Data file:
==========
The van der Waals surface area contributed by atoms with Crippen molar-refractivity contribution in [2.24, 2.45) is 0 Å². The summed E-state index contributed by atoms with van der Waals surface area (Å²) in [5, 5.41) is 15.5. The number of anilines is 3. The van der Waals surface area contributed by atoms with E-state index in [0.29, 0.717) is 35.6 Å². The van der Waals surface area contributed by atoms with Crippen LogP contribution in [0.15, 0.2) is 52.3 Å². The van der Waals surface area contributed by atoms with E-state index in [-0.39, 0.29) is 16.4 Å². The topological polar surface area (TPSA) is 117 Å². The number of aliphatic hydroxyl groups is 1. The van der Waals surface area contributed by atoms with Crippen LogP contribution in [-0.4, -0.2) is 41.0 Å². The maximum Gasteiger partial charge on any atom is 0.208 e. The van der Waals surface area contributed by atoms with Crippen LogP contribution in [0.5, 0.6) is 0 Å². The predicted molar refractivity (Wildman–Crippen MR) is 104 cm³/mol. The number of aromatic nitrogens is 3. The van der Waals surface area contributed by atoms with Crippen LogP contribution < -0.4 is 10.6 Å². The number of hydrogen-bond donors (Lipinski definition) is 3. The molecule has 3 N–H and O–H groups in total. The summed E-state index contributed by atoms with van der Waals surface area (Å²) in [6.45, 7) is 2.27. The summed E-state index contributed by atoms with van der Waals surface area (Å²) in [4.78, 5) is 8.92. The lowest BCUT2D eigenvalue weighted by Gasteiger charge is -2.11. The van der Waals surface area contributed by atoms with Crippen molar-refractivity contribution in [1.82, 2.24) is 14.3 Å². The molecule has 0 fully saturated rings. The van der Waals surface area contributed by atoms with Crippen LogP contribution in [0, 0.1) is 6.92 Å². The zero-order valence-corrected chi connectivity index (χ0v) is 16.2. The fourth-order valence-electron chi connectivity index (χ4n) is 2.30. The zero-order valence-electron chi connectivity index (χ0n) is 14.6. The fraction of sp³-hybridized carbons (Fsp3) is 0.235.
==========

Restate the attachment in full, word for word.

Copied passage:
The van der Waals surface area contributed by atoms with Crippen molar-refractivity contribution in [2.24, 2.45) is 0 Å². The summed E-state index contributed by atoms with van der Waals surface area (Å²) in [5, 5.41) is 15.5. The number of anilines is 3. The van der Waals surface area contributed by atoms with E-state index in [0.29, 0.717) is 35.6 Å². The van der Waals surface area contributed by atoms with Crippen LogP contribution in [0.15, 0.2) is 52.3 Å². The van der Waals surface area contributed by atoms with E-state index in [-0.39, 0.29) is 16.4 Å². The topological polar surface area (TPSA) is 117 Å². The number of aliphatic hydroxyl groups is 1. The van der Waals surface area contributed by atoms with Crippen LogP contribution in [-0.4, -0.2) is 41.0 Å². The maximum Gasteiger partial charge on any atom is 0.208 e. The van der Waals surface area contributed by atoms with Crippen LogP contribution in [0.5, 0.6) is 0 Å². The predicted molar refractivity (Wildman–Crippen MR) is 104 cm³/mol. The number of aromatic nitrogens is 3. The van der Waals surface area contributed by atoms with Crippen LogP contribution < -0.4 is 10.6 Å². The number of hydrogen-bond donors (Lipinski definition) is 3. The molecule has 3 N–H and O–H groups in total. The summed E-state index contributed by atoms with van der Waals surface area (Å²) in [6.45, 7) is 2.27. The summed E-state index contributed by atoms with van der Waals surface area (Å²) in [4.78, 5) is 8.92. The lowest BCUT2D eigenvalue weighted by Gasteiger charge is -2.11. The van der Waals surface area contributed by atoms with Crippen molar-refractivity contribution in [1.82, 2.24) is 14.3 Å². The molecule has 0 fully saturated rings. The van der Waals surface area contributed by atoms with Crippen LogP contribution in [0, 0.1) is 6.92 Å². The zero-order valence-corrected chi connectivity index (χ0v) is 16.2. The fourth-order valence-electron chi connectivity index (χ4n) is 2.30. The zero-order valence-electron chi connectivity index (χ0n) is 14.6. The fraction of sp³-hybridized carbons (Fsp3) is 0.235.